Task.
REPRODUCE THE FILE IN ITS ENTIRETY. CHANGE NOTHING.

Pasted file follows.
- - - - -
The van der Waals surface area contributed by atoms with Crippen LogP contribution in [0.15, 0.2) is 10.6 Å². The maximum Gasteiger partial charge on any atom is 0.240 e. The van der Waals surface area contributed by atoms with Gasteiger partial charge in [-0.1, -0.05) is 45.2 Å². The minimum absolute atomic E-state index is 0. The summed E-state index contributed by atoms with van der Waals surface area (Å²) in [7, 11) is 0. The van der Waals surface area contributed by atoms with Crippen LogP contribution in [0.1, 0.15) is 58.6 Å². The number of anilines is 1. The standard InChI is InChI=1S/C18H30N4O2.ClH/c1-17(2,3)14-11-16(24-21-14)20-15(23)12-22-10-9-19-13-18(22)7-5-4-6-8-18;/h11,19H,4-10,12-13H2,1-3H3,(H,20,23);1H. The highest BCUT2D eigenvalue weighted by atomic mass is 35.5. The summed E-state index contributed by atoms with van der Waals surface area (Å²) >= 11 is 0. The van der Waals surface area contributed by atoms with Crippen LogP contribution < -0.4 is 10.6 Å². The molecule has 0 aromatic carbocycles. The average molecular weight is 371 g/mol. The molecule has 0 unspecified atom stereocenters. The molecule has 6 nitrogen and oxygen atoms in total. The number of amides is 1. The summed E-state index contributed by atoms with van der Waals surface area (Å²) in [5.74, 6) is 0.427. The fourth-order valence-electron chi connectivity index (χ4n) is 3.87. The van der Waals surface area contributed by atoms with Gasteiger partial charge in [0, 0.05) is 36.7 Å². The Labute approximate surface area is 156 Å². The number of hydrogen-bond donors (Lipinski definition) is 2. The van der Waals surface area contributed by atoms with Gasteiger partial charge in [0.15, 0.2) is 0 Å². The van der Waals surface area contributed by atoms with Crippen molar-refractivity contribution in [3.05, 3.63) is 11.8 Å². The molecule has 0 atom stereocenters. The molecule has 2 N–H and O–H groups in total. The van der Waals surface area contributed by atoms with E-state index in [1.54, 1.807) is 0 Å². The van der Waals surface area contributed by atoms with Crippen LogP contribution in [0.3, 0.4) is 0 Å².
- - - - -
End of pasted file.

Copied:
The van der Waals surface area contributed by atoms with Crippen LogP contribution in [0.15, 0.2) is 10.6 Å². The maximum Gasteiger partial charge on any atom is 0.240 e. The van der Waals surface area contributed by atoms with Gasteiger partial charge in [-0.1, -0.05) is 45.2 Å². The minimum absolute atomic E-state index is 0. The summed E-state index contributed by atoms with van der Waals surface area (Å²) in [7, 11) is 0. The van der Waals surface area contributed by atoms with Crippen LogP contribution in [0.1, 0.15) is 58.6 Å². The number of anilines is 1. The standard InChI is InChI=1S/C18H30N4O2.ClH/c1-17(2,3)14-11-16(24-21-14)20-15(23)12-22-10-9-19-13-18(22)7-5-4-6-8-18;/h11,19H,4-10,12-13H2,1-3H3,(H,20,23);1H. The highest BCUT2D eigenvalue weighted by atomic mass is 35.5. The summed E-state index contributed by atoms with van der Waals surface area (Å²) >= 11 is 0. The van der Waals surface area contributed by atoms with Crippen LogP contribution < -0.4 is 10.6 Å². The molecule has 0 aromatic carbocycles. The average molecular weight is 371 g/mol. The molecule has 0 unspecified atom stereocenters. The molecule has 6 nitrogen and oxygen atoms in total. The number of amides is 1. The summed E-state index contributed by atoms with van der Waals surface area (Å²) in [5.74, 6) is 0.427. The fourth-order valence-electron chi connectivity index (χ4n) is 3.87. The van der Waals surface area contributed by atoms with Gasteiger partial charge in [0, 0.05) is 36.7 Å². The Labute approximate surface area is 156 Å². The number of hydrogen-bond donors (Lipinski definition) is 2. The van der Waals surface area contributed by atoms with Gasteiger partial charge in [0.15, 0.2) is 0 Å². The van der Waals surface area contributed by atoms with Crippen molar-refractivity contribution in [3.05, 3.63) is 11.8 Å². The molecule has 0 atom stereocenters. The molecule has 2 N–H and O–H groups in total. The van der Waals surface area contributed by atoms with E-state index in [1.54, 1.807) is 0 Å². The van der Waals surface area contributed by atoms with Crippen LogP contribution in [0.3, 0.4) is 0 Å².